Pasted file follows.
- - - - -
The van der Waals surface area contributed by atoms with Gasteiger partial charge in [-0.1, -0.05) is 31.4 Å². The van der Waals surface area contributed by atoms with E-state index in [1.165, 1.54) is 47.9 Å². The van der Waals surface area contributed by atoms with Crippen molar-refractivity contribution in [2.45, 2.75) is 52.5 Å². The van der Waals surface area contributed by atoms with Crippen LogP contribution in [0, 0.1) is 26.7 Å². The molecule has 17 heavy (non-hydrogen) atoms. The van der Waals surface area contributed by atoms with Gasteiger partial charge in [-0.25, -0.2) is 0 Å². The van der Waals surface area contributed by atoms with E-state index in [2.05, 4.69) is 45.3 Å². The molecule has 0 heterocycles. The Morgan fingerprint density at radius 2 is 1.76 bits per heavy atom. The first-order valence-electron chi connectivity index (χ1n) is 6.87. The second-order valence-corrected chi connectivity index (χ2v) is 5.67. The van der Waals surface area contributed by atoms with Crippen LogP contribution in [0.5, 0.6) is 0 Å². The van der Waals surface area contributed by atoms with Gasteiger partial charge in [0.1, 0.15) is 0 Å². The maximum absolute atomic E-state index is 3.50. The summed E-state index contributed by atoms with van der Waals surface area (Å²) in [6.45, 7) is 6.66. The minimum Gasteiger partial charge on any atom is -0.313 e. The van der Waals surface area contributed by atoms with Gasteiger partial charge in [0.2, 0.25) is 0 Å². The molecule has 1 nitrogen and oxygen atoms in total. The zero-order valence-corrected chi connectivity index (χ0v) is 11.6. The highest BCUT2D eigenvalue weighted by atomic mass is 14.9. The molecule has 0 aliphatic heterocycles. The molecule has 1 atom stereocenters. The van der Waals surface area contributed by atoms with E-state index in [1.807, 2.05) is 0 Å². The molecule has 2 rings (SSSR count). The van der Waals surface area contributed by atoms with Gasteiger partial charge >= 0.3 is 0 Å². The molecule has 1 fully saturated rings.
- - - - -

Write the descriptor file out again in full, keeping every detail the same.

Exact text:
The van der Waals surface area contributed by atoms with Gasteiger partial charge in [-0.1, -0.05) is 31.4 Å². The van der Waals surface area contributed by atoms with E-state index in [1.165, 1.54) is 47.9 Å². The van der Waals surface area contributed by atoms with Crippen molar-refractivity contribution in [2.45, 2.75) is 52.5 Å². The van der Waals surface area contributed by atoms with Crippen LogP contribution in [0, 0.1) is 26.7 Å². The molecule has 17 heavy (non-hydrogen) atoms. The van der Waals surface area contributed by atoms with Gasteiger partial charge in [-0.25, -0.2) is 0 Å². The van der Waals surface area contributed by atoms with E-state index in [2.05, 4.69) is 45.3 Å². The molecule has 0 heterocycles. The Morgan fingerprint density at radius 2 is 1.76 bits per heavy atom. The first-order valence-electron chi connectivity index (χ1n) is 6.87. The second-order valence-corrected chi connectivity index (χ2v) is 5.67. The van der Waals surface area contributed by atoms with Crippen LogP contribution in [0.5, 0.6) is 0 Å². The van der Waals surface area contributed by atoms with Gasteiger partial charge in [0.1, 0.15) is 0 Å². The maximum absolute atomic E-state index is 3.50. The summed E-state index contributed by atoms with van der Waals surface area (Å²) in [6.45, 7) is 6.66. The minimum Gasteiger partial charge on any atom is -0.313 e. The van der Waals surface area contributed by atoms with Gasteiger partial charge in [0.2, 0.25) is 0 Å². The molecule has 1 nitrogen and oxygen atoms in total. The zero-order valence-corrected chi connectivity index (χ0v) is 11.6. The highest BCUT2D eigenvalue weighted by atomic mass is 14.9. The molecule has 0 aliphatic heterocycles. The molecule has 1 atom stereocenters. The van der Waals surface area contributed by atoms with E-state index in [1.807, 2.05) is 0 Å². The molecule has 2 rings (SSSR count). The van der Waals surface area contributed by atoms with Gasteiger partial charge >= 0.3 is 0 Å². The molecule has 1 fully saturated rings.